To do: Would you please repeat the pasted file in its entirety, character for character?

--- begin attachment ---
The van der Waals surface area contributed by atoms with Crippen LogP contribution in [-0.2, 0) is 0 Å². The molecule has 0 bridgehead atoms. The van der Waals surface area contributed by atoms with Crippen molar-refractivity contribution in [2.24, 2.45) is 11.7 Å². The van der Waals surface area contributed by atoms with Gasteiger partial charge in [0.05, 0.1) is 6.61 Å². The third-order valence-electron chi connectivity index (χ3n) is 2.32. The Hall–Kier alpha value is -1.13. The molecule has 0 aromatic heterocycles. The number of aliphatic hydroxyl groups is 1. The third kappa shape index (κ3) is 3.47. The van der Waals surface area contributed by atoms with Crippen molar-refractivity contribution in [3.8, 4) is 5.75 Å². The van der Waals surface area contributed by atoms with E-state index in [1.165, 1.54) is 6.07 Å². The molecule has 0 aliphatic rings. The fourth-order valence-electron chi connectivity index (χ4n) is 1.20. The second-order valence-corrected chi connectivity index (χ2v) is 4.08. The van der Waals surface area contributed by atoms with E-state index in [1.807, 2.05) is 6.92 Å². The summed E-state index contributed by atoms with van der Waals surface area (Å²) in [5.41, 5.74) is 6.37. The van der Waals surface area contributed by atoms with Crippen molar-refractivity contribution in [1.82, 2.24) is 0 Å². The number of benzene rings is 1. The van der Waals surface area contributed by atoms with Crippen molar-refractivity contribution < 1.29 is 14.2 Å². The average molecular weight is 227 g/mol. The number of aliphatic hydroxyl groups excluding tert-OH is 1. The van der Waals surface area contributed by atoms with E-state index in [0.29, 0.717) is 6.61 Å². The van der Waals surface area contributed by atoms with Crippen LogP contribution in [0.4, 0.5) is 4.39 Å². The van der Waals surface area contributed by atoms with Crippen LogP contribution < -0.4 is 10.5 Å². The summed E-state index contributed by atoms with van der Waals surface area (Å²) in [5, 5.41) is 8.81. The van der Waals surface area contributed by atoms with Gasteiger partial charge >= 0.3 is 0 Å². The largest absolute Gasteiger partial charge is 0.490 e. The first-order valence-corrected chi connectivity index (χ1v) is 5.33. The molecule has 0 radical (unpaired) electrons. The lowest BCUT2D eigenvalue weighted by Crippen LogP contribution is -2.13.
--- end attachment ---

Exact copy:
The van der Waals surface area contributed by atoms with Crippen LogP contribution in [-0.2, 0) is 0 Å². The molecule has 0 bridgehead atoms. The van der Waals surface area contributed by atoms with Crippen molar-refractivity contribution in [2.24, 2.45) is 11.7 Å². The van der Waals surface area contributed by atoms with Gasteiger partial charge in [0.05, 0.1) is 6.61 Å². The third-order valence-electron chi connectivity index (χ3n) is 2.32. The Hall–Kier alpha value is -1.13. The molecule has 0 aromatic heterocycles. The number of aliphatic hydroxyl groups is 1. The third kappa shape index (κ3) is 3.47. The van der Waals surface area contributed by atoms with Crippen molar-refractivity contribution in [3.8, 4) is 5.75 Å². The van der Waals surface area contributed by atoms with E-state index in [1.165, 1.54) is 6.07 Å². The molecule has 0 aliphatic rings. The fourth-order valence-electron chi connectivity index (χ4n) is 1.20. The second-order valence-corrected chi connectivity index (χ2v) is 4.08. The van der Waals surface area contributed by atoms with E-state index in [1.807, 2.05) is 6.92 Å². The summed E-state index contributed by atoms with van der Waals surface area (Å²) in [5.41, 5.74) is 6.37. The van der Waals surface area contributed by atoms with Crippen molar-refractivity contribution in [1.82, 2.24) is 0 Å². The number of benzene rings is 1. The van der Waals surface area contributed by atoms with Crippen molar-refractivity contribution < 1.29 is 14.2 Å². The average molecular weight is 227 g/mol. The number of aliphatic hydroxyl groups excluding tert-OH is 1. The van der Waals surface area contributed by atoms with E-state index in [0.29, 0.717) is 6.61 Å². The van der Waals surface area contributed by atoms with Crippen LogP contribution in [0.4, 0.5) is 4.39 Å². The van der Waals surface area contributed by atoms with Crippen LogP contribution < -0.4 is 10.5 Å². The summed E-state index contributed by atoms with van der Waals surface area (Å²) in [5, 5.41) is 8.81. The van der Waals surface area contributed by atoms with Gasteiger partial charge >= 0.3 is 0 Å². The largest absolute Gasteiger partial charge is 0.490 e. The first-order valence-corrected chi connectivity index (χ1v) is 5.33. The molecule has 0 radical (unpaired) electrons. The lowest BCUT2D eigenvalue weighted by Crippen LogP contribution is -2.13.